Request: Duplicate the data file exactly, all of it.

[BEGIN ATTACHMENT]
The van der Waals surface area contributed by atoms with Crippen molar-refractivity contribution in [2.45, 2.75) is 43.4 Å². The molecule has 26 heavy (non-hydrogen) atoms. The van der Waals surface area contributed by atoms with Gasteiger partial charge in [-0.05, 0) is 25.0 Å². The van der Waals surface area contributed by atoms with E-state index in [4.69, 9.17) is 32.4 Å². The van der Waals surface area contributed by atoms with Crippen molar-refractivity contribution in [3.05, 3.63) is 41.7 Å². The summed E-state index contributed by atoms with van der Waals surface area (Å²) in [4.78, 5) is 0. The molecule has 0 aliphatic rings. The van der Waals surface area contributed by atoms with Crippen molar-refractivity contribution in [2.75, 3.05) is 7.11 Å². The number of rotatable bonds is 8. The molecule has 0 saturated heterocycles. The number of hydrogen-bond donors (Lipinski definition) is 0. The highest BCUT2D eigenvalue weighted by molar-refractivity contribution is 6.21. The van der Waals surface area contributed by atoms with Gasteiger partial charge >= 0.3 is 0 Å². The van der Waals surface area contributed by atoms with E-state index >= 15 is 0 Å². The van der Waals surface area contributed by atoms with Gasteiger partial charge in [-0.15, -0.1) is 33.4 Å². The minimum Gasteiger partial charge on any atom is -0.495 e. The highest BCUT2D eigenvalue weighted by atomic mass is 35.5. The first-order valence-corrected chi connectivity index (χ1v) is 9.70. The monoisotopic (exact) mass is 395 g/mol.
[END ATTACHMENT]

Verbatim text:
The van der Waals surface area contributed by atoms with Crippen molar-refractivity contribution in [2.45, 2.75) is 43.4 Å². The molecule has 26 heavy (non-hydrogen) atoms. The van der Waals surface area contributed by atoms with Gasteiger partial charge in [-0.05, 0) is 25.0 Å². The van der Waals surface area contributed by atoms with E-state index in [4.69, 9.17) is 32.4 Å². The van der Waals surface area contributed by atoms with Crippen molar-refractivity contribution in [3.05, 3.63) is 41.7 Å². The summed E-state index contributed by atoms with van der Waals surface area (Å²) in [4.78, 5) is 0. The molecule has 0 aliphatic rings. The van der Waals surface area contributed by atoms with Crippen molar-refractivity contribution in [2.75, 3.05) is 7.11 Å². The number of rotatable bonds is 8. The molecule has 0 saturated heterocycles. The number of hydrogen-bond donors (Lipinski definition) is 0. The highest BCUT2D eigenvalue weighted by molar-refractivity contribution is 6.21. The van der Waals surface area contributed by atoms with Gasteiger partial charge >= 0.3 is 0 Å². The van der Waals surface area contributed by atoms with E-state index >= 15 is 0 Å². The van der Waals surface area contributed by atoms with Gasteiger partial charge in [-0.15, -0.1) is 33.4 Å². The minimum Gasteiger partial charge on any atom is -0.495 e. The highest BCUT2D eigenvalue weighted by atomic mass is 35.5. The first-order valence-corrected chi connectivity index (χ1v) is 9.70. The monoisotopic (exact) mass is 395 g/mol.